Pries sees the combination of six (or more) cylinders and rear-wheel drive as defining features of the division. "These are cars that attract new people to the M brand and that is very important," he said to Motoring. He doesn't think it's time to deviate from that strategy yet. "I hope not, because six is part of our DNA. Not only the power, but that hallmark sound that we have."
We certainly like Pries' sentiment, but the division's current lineup shows a willingness to compromise the purely rear-wheel drive focus when necessary. For example, the latest X5 M and X6 M already feature all-wheel drive systems, which can send 100 percent of the power to the back at times. Spy shots and rumors heavily suggest a similar option for the next-generation M5, too.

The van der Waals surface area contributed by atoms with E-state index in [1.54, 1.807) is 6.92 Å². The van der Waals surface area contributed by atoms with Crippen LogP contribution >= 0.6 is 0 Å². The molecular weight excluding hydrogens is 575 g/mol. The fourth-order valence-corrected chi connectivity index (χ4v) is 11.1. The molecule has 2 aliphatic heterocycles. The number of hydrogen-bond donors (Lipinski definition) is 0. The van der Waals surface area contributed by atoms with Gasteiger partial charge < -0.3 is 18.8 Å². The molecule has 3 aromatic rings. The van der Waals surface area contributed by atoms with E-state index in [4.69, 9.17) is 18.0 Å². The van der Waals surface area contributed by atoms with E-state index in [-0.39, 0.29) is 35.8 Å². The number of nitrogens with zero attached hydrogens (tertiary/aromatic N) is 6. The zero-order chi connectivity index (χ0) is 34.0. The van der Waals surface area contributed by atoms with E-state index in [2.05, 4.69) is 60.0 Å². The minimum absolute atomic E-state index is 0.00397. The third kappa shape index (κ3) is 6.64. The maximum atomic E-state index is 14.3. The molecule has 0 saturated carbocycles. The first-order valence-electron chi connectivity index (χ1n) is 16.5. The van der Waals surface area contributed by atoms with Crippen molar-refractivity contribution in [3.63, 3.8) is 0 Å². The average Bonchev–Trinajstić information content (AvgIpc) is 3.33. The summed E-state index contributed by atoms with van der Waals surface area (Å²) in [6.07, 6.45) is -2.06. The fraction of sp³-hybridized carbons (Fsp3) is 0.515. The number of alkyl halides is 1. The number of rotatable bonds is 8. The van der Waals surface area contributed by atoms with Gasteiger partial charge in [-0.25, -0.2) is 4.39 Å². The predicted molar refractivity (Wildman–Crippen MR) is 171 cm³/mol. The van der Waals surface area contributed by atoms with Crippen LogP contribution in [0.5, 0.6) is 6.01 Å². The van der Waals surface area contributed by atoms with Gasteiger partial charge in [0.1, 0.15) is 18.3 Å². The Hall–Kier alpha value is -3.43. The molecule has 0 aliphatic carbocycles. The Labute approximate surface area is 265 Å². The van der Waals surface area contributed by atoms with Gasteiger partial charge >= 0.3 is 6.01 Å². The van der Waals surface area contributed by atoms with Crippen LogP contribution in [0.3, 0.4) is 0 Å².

The latest M4 GTS proves BMW knows how to tune a fantastic sounding six-cylinder, but there's no reason a well engineered four-cylinder model couldn't be great. The original M3 relied on one to speed around, and it became a performance icon of its period. Pries even admitted in 2014 that a new four-cylinder M vehicle could happen eventually. For now, he isn't ready to introduce a new four-pot model.
Pries admits that the division's strategy might need to change someday, but he still expects to create M-badged models. "If the framework changes in the future, we have to look then at what we can do in terms of a proper or decent M offer," he said to Motoring.